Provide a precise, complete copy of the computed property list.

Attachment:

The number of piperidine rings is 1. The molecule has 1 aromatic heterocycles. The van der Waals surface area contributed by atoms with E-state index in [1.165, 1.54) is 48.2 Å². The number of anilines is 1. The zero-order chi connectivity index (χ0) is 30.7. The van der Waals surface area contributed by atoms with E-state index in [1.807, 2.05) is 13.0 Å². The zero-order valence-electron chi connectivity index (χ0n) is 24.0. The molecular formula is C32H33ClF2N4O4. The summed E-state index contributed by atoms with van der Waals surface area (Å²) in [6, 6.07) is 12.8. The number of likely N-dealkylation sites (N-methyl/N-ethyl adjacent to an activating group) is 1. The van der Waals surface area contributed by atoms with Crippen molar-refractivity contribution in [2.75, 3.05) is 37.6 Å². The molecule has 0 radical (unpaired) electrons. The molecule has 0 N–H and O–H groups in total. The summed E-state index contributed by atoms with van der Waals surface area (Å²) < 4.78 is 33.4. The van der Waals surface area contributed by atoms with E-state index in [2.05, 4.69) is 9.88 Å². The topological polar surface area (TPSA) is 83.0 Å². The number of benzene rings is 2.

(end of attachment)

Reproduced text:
The number of piperidine rings is 1. The molecule has 1 aromatic heterocycles. The van der Waals surface area contributed by atoms with E-state index in [1.165, 1.54) is 48.2 Å². The number of anilines is 1. The zero-order chi connectivity index (χ0) is 30.7. The van der Waals surface area contributed by atoms with E-state index in [1.807, 2.05) is 13.0 Å². The zero-order valence-electron chi connectivity index (χ0n) is 24.0. The molecular formula is C32H33ClF2N4O4. The summed E-state index contributed by atoms with van der Waals surface area (Å²) in [6, 6.07) is 12.8. The number of likely N-dealkylation sites (N-methyl/N-ethyl adjacent to an activating group) is 1. The van der Waals surface area contributed by atoms with Crippen molar-refractivity contribution in [2.75, 3.05) is 37.6 Å². The molecule has 0 radical (unpaired) electrons. The molecule has 0 N–H and O–H groups in total. The summed E-state index contributed by atoms with van der Waals surface area (Å²) < 4.78 is 33.4. The van der Waals surface area contributed by atoms with E-state index in [2.05, 4.69) is 9.88 Å². The topological polar surface area (TPSA) is 83.0 Å². The number of benzene rings is 2.